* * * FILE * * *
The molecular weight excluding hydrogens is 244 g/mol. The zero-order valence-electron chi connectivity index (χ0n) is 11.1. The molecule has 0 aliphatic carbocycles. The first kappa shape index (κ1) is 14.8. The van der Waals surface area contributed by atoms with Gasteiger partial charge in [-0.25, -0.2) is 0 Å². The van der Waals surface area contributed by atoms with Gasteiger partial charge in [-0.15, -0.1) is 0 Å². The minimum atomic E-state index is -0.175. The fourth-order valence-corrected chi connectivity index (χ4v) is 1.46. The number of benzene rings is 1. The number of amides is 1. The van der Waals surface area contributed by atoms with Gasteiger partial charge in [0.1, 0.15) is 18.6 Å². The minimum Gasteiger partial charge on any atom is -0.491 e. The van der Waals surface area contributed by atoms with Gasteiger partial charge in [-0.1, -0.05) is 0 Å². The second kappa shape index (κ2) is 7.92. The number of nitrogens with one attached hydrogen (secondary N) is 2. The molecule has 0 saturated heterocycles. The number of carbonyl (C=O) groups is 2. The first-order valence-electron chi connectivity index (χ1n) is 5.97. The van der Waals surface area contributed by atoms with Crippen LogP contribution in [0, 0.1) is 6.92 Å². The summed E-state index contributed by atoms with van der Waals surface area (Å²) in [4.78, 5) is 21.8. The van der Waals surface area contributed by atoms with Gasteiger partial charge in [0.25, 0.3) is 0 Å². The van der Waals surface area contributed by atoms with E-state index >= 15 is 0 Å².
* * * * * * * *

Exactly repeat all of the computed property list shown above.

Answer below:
The molecular weight excluding hydrogens is 244 g/mol. The zero-order valence-electron chi connectivity index (χ0n) is 11.1. The molecule has 0 aliphatic carbocycles. The first kappa shape index (κ1) is 14.8. The van der Waals surface area contributed by atoms with Gasteiger partial charge in [-0.25, -0.2) is 0 Å². The van der Waals surface area contributed by atoms with Gasteiger partial charge in [-0.15, -0.1) is 0 Å². The minimum atomic E-state index is -0.175. The fourth-order valence-corrected chi connectivity index (χ4v) is 1.46. The number of benzene rings is 1. The number of amides is 1. The van der Waals surface area contributed by atoms with Gasteiger partial charge in [0.1, 0.15) is 18.6 Å². The minimum Gasteiger partial charge on any atom is -0.491 e. The van der Waals surface area contributed by atoms with Gasteiger partial charge in [-0.1, -0.05) is 0 Å². The second kappa shape index (κ2) is 7.92. The number of nitrogens with one attached hydrogen (secondary N) is 2. The molecule has 0 saturated heterocycles. The number of carbonyl (C=O) groups is 2. The first-order valence-electron chi connectivity index (χ1n) is 5.97. The van der Waals surface area contributed by atoms with Crippen LogP contribution in [0, 0.1) is 6.92 Å². The summed E-state index contributed by atoms with van der Waals surface area (Å²) in [4.78, 5) is 21.8. The van der Waals surface area contributed by atoms with Gasteiger partial charge in [0.25, 0.3) is 0 Å². The van der Waals surface area contributed by atoms with E-state index >= 15 is 0 Å².